The candlelit vigil held in Hong Kong’s Victoria Park to mark the 30th anniversary of the 1989 Tiananmen Square massacre, on 4 June 2019 etan liam/Flickr

Former members of the Cambridge University Amnesty International (CUAI) committee have written an open letter petitioning for the release of Chow Hang-tung, a former Cambridge student and CUAI member from Hong Kong, after she was convicted for calling on people to commemorate the Tiananmen Square massacre of June 1989.

Chow, a human rights barrister, studied at Cambridge between 2003 and 2010, reading Natural Sciences as an undergraduate before a master’s in Geophysics and Seismology.

On 13 December, she was sentenced to 12 months in jail after being found guilty of “inciting others to knowingly join an unauthorised assembly” for writing social media posts and newspaper articles calling on people to commemorate the Tiananmen massacre in June this year. She was denied bail earlier this week (22/12).


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The annual vigil, held at Victoria Park in central Hong Kong, has been banned for the last two years on the grounds of Covid-19 restrictions. In her articles, Chow asked Hong Kongers to light a candle on 4 June “like flowers blossoming across the territory” if they felt safe to do so.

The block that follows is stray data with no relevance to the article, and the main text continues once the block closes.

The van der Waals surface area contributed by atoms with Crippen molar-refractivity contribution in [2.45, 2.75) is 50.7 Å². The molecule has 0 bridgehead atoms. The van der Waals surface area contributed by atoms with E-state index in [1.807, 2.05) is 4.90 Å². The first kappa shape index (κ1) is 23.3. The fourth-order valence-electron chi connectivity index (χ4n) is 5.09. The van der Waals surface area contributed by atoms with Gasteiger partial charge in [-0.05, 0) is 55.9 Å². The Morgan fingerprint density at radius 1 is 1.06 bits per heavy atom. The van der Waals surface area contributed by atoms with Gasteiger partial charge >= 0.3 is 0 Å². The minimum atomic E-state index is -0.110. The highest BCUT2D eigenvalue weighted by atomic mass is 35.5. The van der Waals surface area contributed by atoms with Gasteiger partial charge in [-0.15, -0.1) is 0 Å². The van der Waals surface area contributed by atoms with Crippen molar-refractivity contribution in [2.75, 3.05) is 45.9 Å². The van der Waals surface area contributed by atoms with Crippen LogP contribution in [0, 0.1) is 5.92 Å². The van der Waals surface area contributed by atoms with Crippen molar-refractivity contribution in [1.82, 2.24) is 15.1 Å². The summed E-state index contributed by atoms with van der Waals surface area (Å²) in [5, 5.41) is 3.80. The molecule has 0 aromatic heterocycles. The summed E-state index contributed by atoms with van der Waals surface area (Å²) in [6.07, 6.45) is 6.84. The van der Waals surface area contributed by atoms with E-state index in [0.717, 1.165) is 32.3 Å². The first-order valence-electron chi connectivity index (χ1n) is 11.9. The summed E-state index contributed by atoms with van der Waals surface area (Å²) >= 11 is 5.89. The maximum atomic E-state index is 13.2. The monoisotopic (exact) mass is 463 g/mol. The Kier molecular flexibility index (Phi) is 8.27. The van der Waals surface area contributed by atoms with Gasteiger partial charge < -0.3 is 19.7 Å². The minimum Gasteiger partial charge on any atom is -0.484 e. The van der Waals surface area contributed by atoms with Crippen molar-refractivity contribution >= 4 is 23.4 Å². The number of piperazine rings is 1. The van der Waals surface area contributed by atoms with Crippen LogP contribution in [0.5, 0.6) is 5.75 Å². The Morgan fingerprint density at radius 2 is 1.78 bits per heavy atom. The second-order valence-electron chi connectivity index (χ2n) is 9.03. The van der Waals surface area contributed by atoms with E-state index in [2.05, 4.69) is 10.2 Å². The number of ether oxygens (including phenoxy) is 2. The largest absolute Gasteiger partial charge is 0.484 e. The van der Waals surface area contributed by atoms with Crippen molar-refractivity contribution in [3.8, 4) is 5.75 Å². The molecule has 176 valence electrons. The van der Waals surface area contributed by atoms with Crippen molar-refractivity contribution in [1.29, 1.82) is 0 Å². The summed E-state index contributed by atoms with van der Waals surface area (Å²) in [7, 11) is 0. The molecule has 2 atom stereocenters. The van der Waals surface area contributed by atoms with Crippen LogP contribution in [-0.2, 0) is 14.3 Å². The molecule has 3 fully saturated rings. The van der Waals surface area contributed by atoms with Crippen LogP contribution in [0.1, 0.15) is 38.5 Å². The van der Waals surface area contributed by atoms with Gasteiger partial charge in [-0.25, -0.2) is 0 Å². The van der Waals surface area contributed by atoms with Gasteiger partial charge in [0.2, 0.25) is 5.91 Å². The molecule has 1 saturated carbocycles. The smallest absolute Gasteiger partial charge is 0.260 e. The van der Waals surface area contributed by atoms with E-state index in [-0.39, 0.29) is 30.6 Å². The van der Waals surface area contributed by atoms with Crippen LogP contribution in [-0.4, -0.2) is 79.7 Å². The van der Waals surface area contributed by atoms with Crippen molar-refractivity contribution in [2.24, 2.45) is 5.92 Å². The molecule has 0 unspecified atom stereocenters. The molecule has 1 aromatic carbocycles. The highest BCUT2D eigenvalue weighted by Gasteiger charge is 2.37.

The letter’s authors are CUAI committee members from 2007-10, who worked alongside Chow and are “horrified” by the conviction.

During her time at Cambridge, Chow organised a candlelit vigil to remember the victims of the events of 4 June 1989, and protested against the 2009 visit of Wen Jiabao, Premier of the People’s Republic of China at the time.

Chow at a protest in 2008Cambridge University Amnesty International

Despite the “greater potential repercussions for her activism” that Chow faced, the letter describes her as “unflinching in her support for human rights.”

As a barrister, Chow provided legal assistance to pro-democracy activists and protestors in Hong Kong, and has advocated for the protection of labour rights and human rights in Mainland China.

Defending herself at the trial, Chow said: “If those in power had wished to kill the movement with prosecution and imprisonment, they shall be sorely disappointed. Indeed what they have done is breathe new life into the movement, rallying a new generation to this long struggle for truth, justice and democracy.”

Amnesty International pointed to her arrest as “yet another example of the chilling effect on freedom of expression and peaceful assembly in Hong Kong as authorities increasingly use the Public Order Ordinance to target activists and human rights defenders.”

This article was amended on 27/12/21 to include an image of Chow Hang-tung.